Archive for June, 2009

Assorted News

Posted in General on June 27, 2009 by monopolyphonic

Alrighty, so, Friday came and went, and nothing new happened. I published a review, just as I have been doing all year. My plan was to try and cease making individual album reviews, and start doing a weekly podcast of songs that I thought were awesome for that week, interspersed with my thoughts on the albums from which the came from. Unfortunately, the legality of distributing such material is sketchy, at best, so (after much soul-searching) I’ve opted not to go that route.

Now, onto some other news. I’m going to be taking a break from regular updates here for an indeterminate amount of time to work on a screenplay; there’ll still be the occasional update here or there, but there won’t be four or five a week. I just won’t have the time.

If this bums you out, I apologize. If not, well, then everything’s okay then, isn’t it?

So, as of right now, I’m signing off; but I’m not dropping out.
Yeah. Check it.


THE DEAR HUNTER – Act III: Life and Death (2009)

Posted in Reviews on June 26, 2009 by monopolyphonic

The Dear Hunter - Act III: Life and Death I discovered The Dear Hunter (not to be confused with this or these guys) by way of Casey Crescenzo’s previous band, The Receiving End of Sirens. Having just had my faith in North American prog shaken to its core some two weeks earlier by The Mars Volta’s disastrously scattered Amputechture, The Dear Hunter’s debut EP (and subsequent LP) proved to be exactly what I needed: prog that felt more like thrilling musical theater than a stuffy Master’s class (which, if done poorly, is often what people will take away from the genre). In short, The Dear Hunter did nothing poorly and everything right – their songs were diverse, intense and intricate, their conceptual material is detailed enough to rival that of Coheed & Cambria, and soon, I forgot who Omar Rodriguez-Lopez even was.

Of course now, The Mars Volta have redeemed themselves (hopefully, their redemption isn’t temporary), so would my fervent interest in The Dear Hunter hold? Answer: yes. While Life and Death is the least bombastic effort by The Dear Hunter to date, this tonal shift is totally appropriate, and the album works precisely because it’s less animated than everything that came before it. While there is some more energetic fare to be found on the album (Mustard Gas, Go Get Your Gun), it’s a lot darker than anything we’ve seen from the band thus far. Actually, “darker” seems to be the key here; save for the occasional ballad (like Father or Saved) most of these songs sound ominous and subdued, especially for a prog album. Yeah, you did read that right – “subdued prog.” What else am I to call a song like The Thief?

Life and Death marks the midpoint of the planned six album concept that Casey Crescenzo is attempting to deliver (again, perhaps taking a cue from Coheed & Cambria in the process). So far, all three acts/albums feel exactly the way they’re supposed to be in terms of the arc of a good story: there’s the Introduction (I), Exposition (II) and then a turning point (III). If this were a play, we’d all be headed to intermission now. What a drag. The suspense is killing me.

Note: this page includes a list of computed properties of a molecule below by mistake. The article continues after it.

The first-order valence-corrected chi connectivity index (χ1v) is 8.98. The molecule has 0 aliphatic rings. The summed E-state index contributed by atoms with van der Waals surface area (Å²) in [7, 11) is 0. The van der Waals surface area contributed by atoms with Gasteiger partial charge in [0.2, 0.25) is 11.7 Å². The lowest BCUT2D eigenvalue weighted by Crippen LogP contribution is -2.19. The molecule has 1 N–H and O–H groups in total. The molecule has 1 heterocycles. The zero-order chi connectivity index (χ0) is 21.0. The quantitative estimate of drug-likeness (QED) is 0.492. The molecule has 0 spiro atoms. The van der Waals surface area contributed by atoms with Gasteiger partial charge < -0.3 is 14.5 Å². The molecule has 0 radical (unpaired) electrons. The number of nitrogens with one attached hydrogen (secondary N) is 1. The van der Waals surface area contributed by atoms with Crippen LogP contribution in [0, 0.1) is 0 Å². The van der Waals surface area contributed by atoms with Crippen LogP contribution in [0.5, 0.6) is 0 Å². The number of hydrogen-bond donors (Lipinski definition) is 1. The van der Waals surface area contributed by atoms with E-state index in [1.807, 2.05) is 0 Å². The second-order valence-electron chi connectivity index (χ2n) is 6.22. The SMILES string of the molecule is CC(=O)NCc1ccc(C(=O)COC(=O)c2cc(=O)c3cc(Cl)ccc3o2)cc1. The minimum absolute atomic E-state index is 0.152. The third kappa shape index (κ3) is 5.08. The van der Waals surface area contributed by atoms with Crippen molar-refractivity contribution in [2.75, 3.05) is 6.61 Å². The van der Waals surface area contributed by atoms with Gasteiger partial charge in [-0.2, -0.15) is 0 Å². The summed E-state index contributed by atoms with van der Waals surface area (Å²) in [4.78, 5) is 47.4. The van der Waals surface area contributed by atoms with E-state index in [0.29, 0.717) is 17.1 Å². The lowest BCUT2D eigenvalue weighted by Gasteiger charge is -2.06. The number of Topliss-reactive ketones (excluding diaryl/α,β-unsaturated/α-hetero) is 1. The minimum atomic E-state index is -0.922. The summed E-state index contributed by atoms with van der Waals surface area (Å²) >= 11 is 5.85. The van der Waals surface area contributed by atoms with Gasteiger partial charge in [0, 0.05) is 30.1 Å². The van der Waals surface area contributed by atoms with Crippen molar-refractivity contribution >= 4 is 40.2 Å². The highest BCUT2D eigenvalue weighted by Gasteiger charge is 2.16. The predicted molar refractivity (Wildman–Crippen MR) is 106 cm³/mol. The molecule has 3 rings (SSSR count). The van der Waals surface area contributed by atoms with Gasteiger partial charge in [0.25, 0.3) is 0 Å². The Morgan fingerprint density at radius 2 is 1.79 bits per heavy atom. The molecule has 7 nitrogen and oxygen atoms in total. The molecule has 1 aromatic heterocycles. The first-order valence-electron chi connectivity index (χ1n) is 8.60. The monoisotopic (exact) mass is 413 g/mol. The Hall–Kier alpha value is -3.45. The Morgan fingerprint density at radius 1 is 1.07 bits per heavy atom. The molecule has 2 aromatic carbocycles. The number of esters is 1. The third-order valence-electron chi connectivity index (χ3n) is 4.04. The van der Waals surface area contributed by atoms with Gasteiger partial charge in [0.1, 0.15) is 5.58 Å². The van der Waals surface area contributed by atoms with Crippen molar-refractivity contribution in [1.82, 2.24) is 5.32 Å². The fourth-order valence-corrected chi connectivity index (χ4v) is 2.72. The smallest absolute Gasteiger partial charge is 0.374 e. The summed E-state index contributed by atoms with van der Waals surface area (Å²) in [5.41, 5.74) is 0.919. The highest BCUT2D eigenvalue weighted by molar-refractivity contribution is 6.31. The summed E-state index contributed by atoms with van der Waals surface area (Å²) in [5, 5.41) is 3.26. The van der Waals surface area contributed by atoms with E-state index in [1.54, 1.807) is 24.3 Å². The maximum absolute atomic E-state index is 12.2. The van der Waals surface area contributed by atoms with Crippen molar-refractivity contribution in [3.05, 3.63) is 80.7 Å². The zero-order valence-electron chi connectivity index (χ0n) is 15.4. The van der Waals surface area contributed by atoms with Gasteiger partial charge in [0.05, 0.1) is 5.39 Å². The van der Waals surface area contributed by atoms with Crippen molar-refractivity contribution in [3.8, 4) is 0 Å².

VOIVOD – Infini (2009)

Posted in 2009 Music, Reviews on June 25, 2009 by monopolyphonic

Voivod - Infini As far as metal bands are concerned, Voivod are unique in that they exist in that rarified space between the utterly weird and the commercially viable; they’re perhaps the strangest band to ever have the thrash tag attached to them, and although they’re not as revered as, say, underground legends Dark Angel (or above-ground mainstays Slayer), they’ve consistently delivered in their 25 years as a group. Infini is being publicized as Voivod’s final album (in addition to featuring the final musical contributions from founding guitarist Piggy, who died of colon cancer in 2005), and it’s a fitting, if somewhat anti-climatic, farewell.

You see, Voivod’s return with their eponymous 2003 release was startlingly strong; that album brimmed over with vitality, the runoff of which spilled into 2006’s Katorz. On Infini, the band occasionally sound as if they’re in danger of hitting empty, but none of the songs here falter unforgivingly. Indeed, the majority of them are quite memorable; while thrashier songs like Volcano show that the band can still deliver the speed metal goods, it’s the slower, more discordant songs that are the most enjoyable to listen to (such as Room With A V.U. and In Orbit).

While it might not be as impressive as some of the other metal that’s been released this year, Voivod don’t really need to impress anyone at this point. They’re stayed true to their roots for an astounding amount of time, and Infini is the sound of a band tapping those roots dry – how many other thrash bands from the 80’s can say the same?

TORTOISE – Beacons of Ancestorship (2009)

Posted in 2009 Music, Reviews on June 24, 2009 by monopolyphonic

Tortoise - Beacons of Ancestorship It really isn’t worth trying to figure out what made Tortoise’s previous album (2004’s It’s All Around You) so dramatically unappealing. So I won’t get into any ruminations on that topic here, save to say that, in the aftermath of its release, Beacons of Ancestorship (even though the album was, presumably, not yet conceived) quickly became an extraordinarily important album for the band, if for no other reason than to illustrate which future paths the band might walk. And so, I waited patiently, and my patience was rewarded – now that Beacons of Ancestorship is here, I can breathe again, feeling once again safe and comfortable with the band’s future.

Beacons of Ancestorship deftly highlights why the band’s disruptively atypical minimalist approach to their music is as hypnotic as it is: namely, that no one else but them can do it with getting bogged down in the musical doldrums. There’s a little bit of everything on display here – tight krautrock, greasy, elastic synths, worldbeat flourishes, proggy guitar spasms, expansive ambient backdrops and much more (including the use of a Wilhelm Scream on Yinxianghechengqi), all rolled into a collection of songs that are as musically adventurous as they are aurally euphoric (again, a combination that few, if any other bands could attain, let alone sustain). Each song brings with it some new, unanticipated wonder, be it the weird, borderline-ominous swagger that drifts through The Fall of Seven Diamonds Plus One (a song that would make a wondrously villainous motif for Harmony Korine, were he ever to decide to helm an acid western), or the delicate synth pads on de Chelly, a song that would be peaceful if it wasn’t so insistent on plunging itself into dissonance at the most (in)opportune moments (somewhere, John Congleton is smiling).